Since 2009, the Minnesota based nonprofit SharedGeo has been involved in research to determine the optimum way to create a marker for hiking and outdoor recreation trails and other rural scenarios where there is a need to denote a location for an emergency response. This effort has been in response to two significant problems that plague virtually all existing approaches:
1.) Current markers of this type are jurisdicitonally unique and consequently do not facilitate understanding or coordination if response resources must be brought in from outside a region for an event like a wildfire, and
2.) Current marker systems do not work with GPS.
Through SharedGeo’s efforts, it has been determined that both these problems can be solved by using a sign design that leverages the U.S. National Grid (USNG) – the U.S. portion of the worldwide Military Grid Reference System (MGRS) – and which conforms to various national and international display standards. The result of this marker design effort, now known as a USNG Emergency Location Marker (ELM), is shown to the left and above. Because this sign style provides for the report of an emergency location based on a GPS coordinate system (USNG), response efforts are significantly enhanced.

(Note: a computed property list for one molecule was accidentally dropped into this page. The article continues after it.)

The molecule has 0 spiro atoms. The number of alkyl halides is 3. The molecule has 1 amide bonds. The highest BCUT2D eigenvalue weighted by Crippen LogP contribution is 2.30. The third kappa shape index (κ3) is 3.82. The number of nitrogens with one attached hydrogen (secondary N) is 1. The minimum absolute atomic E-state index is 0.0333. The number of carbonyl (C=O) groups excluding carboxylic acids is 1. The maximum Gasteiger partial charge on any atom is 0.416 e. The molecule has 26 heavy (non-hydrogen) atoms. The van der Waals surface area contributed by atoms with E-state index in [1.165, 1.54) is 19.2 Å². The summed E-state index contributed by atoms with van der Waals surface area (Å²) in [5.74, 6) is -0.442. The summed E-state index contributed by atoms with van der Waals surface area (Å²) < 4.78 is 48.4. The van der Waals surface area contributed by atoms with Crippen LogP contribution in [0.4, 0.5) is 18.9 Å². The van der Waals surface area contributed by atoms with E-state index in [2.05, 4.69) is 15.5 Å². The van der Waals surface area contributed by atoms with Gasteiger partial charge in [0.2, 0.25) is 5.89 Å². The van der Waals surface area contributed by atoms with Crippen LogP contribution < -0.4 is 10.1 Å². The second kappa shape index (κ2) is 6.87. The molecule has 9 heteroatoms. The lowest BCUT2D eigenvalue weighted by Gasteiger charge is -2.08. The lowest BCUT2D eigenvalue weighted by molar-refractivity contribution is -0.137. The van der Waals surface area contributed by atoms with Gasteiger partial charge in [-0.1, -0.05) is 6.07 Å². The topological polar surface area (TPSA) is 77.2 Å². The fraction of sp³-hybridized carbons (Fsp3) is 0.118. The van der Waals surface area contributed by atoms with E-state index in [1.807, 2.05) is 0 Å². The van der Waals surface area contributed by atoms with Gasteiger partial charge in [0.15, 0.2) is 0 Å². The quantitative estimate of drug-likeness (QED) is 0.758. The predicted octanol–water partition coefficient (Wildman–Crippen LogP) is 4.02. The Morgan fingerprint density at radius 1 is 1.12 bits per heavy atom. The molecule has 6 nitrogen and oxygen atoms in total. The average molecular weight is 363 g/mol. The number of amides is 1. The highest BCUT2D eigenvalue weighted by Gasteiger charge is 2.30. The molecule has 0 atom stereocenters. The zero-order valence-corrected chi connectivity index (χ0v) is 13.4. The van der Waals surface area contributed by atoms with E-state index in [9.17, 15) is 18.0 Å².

Work on this project originally commenced as a collaborative effort between the MnGeo Emergency Preparedness Committee and SharedGeo. A Local Operational Research Program (OPERA) grant to the City of St. Paul helped fund initial marker field trials. For more information about developments to date, please see the links below:
- Minnesota Marker Signs Might Look Funny – Until You’re Lost and Need One, Pioneer Press article, May 13, 2013, Julio Ojeda-Zapata
- U.S. National Grid Trail Markers – Bringing Geolocation to a Trail Near You, Power Point presentation, October 4, 2012, Minnesota GIS/LIS Consortium Conference, St. Cloud, Minnesota, Steve Swazee, Bob Babques